We all aspire to better ourselves, whether it be physically, mentally or emotionally. We want to feel comfortable and secure, confident and successful. For some of us, this extends to bettering our surrounding environment, making our living spaces and/or workplace more user-friendly and welcoming. Interior design and home décor magazines can often provide inspiration for an appealing and stylishly laid-out area, which should be easy to emulate if you have a similarly sized space. But for many people, this is not an option, because a cluttered home makes the task almost impossible. Too much stuff, an inability to keep the place tidy, and a lack of organisation can turn your dream of having a picture-perfect, magazine-styled living area into just that- a dream.
That’s where Marie Kondo- expert declutterer and tidiness aficionado from Japan- comes in. Renowned for her ability to successfully teach tidiness to even the laziest of people, Kondo has a 100 per cent success rate when it comes to tackling the problem of space issues and house cleaning. Her KonMari Method (which she has devised over the course of her career) teaches people how to let go of and remove unimportant items from the home- in effect, decreasing the amount of cluttering objects and providing more household space. As more and more unnecessary items are removed from the home, Kondo’s students not only have a cleaner, less chaotic area to live in, but they also gain peace of mind and a greater sense of wellbeing.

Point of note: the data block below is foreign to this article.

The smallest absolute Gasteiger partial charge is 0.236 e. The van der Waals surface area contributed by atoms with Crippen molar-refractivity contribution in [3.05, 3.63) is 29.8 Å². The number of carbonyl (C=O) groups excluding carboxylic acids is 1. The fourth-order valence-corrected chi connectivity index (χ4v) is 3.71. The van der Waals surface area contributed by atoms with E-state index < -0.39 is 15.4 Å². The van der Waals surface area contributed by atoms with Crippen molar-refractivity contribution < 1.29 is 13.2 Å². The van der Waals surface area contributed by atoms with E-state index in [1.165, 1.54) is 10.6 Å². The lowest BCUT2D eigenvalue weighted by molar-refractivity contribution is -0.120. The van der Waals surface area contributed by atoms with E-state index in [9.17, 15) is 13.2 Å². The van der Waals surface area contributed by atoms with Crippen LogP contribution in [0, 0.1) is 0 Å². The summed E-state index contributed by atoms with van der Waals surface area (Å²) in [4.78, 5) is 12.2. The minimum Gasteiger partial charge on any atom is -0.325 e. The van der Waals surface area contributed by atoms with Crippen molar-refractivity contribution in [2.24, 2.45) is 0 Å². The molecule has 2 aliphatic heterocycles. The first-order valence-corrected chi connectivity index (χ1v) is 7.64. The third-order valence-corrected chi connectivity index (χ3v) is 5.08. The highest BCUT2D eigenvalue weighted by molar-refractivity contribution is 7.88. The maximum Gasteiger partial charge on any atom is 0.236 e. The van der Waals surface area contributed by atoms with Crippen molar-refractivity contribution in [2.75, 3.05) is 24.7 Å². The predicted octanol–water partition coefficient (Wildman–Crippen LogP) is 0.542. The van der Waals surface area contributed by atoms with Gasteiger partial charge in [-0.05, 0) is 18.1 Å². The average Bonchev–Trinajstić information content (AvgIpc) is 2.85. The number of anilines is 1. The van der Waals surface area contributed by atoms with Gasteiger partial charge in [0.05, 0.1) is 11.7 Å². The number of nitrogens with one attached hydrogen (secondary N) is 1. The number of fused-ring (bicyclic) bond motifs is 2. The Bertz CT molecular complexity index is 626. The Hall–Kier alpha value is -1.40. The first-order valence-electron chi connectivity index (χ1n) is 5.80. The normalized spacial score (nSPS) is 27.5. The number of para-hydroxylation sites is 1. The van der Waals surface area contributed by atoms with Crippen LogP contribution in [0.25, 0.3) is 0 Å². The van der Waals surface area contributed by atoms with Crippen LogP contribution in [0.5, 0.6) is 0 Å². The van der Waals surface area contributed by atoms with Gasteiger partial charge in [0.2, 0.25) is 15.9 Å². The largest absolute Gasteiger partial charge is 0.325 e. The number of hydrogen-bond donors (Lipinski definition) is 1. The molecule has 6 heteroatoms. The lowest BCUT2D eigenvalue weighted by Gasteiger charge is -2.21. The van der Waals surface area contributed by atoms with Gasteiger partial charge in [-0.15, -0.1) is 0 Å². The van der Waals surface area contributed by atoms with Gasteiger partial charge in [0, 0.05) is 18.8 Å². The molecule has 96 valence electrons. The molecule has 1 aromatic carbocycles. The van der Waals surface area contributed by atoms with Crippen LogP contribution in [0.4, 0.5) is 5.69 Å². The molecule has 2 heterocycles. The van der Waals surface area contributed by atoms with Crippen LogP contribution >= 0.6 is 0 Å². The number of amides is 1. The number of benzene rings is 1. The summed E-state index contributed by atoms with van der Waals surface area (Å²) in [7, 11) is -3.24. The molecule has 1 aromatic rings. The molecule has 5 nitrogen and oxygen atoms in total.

Kondo’s tidying methods do not follow the usual criteria cited in books and magazines, but instead follow a tried and tested route that she has perfected since her fascination with tidying began at the age of five. Using trial-and-error since then, she has discovered a way to tidy the home in a way that prevents the home occupiers from rebounding back into the chaotic mess that they once lived in.
Embracing the theory that every object in the home has a place, she follows a discard, sort and store method, which allows people to see exactly what they own, what they need to be rid of, and what they need to do to ensure that the home never reaches that messy point again. She is firm about what needs to be kept and what needs to be removed, going by the theory that if you hold it, and it doesn’t make you happy (or provide a spark of joy) then you probably don’t need it in your home. She wants us to be surrounded by the things that make us happy, rather than the things that we think make us happy, and believes that this outlook will provide us with a more comfortable living space, and, therefore, a more positive and confidence-boosting outlook on life.
Kondo’s tidying methods appear to be quite sound, even though some people may face difficulties in following her advice (particularly when it comes to sentimental items). With over three million copies of her book sold in her native Japan, and plenty more worldwide since the English translation was released, Kondo has a firm following when it comes to transforming your home and, ultimately, your lifestyle, for the better.
Rating: 4/5 Published: April 2014 (English Translation)